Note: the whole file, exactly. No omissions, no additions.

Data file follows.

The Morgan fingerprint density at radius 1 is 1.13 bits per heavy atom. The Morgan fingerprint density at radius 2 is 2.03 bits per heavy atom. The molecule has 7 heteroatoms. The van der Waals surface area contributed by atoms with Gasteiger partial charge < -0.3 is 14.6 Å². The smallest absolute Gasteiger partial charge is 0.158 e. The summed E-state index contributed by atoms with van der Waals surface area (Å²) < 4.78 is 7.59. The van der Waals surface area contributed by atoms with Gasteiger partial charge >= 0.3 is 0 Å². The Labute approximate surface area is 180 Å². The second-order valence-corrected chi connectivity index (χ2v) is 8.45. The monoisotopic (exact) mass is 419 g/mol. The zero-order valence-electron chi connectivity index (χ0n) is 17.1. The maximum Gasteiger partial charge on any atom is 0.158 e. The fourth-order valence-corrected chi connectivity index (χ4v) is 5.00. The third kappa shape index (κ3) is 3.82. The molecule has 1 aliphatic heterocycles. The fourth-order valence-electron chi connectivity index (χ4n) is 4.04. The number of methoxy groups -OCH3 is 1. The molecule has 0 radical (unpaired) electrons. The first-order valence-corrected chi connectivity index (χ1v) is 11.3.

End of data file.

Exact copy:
The Morgan fingerprint density at radius 1 is 1.13 bits per heavy atom. The Morgan fingerprint density at radius 2 is 2.03 bits per heavy atom. The molecule has 7 heteroatoms. The van der Waals surface area contributed by atoms with Gasteiger partial charge < -0.3 is 14.6 Å². The smallest absolute Gasteiger partial charge is 0.158 e. The summed E-state index contributed by atoms with van der Waals surface area (Å²) < 4.78 is 7.59. The van der Waals surface area contributed by atoms with Gasteiger partial charge >= 0.3 is 0 Å². The Labute approximate surface area is 180 Å². The second-order valence-corrected chi connectivity index (χ2v) is 8.45. The monoisotopic (exact) mass is 419 g/mol. The zero-order valence-electron chi connectivity index (χ0n) is 17.1. The maximum Gasteiger partial charge on any atom is 0.158 e. The fourth-order valence-corrected chi connectivity index (χ4v) is 5.00. The third kappa shape index (κ3) is 3.82. The molecule has 1 aliphatic heterocycles. The fourth-order valence-electron chi connectivity index (χ4n) is 4.04. The number of methoxy groups -OCH3 is 1. The molecule has 0 radical (unpaired) electrons. The first-order valence-corrected chi connectivity index (χ1v) is 11.3.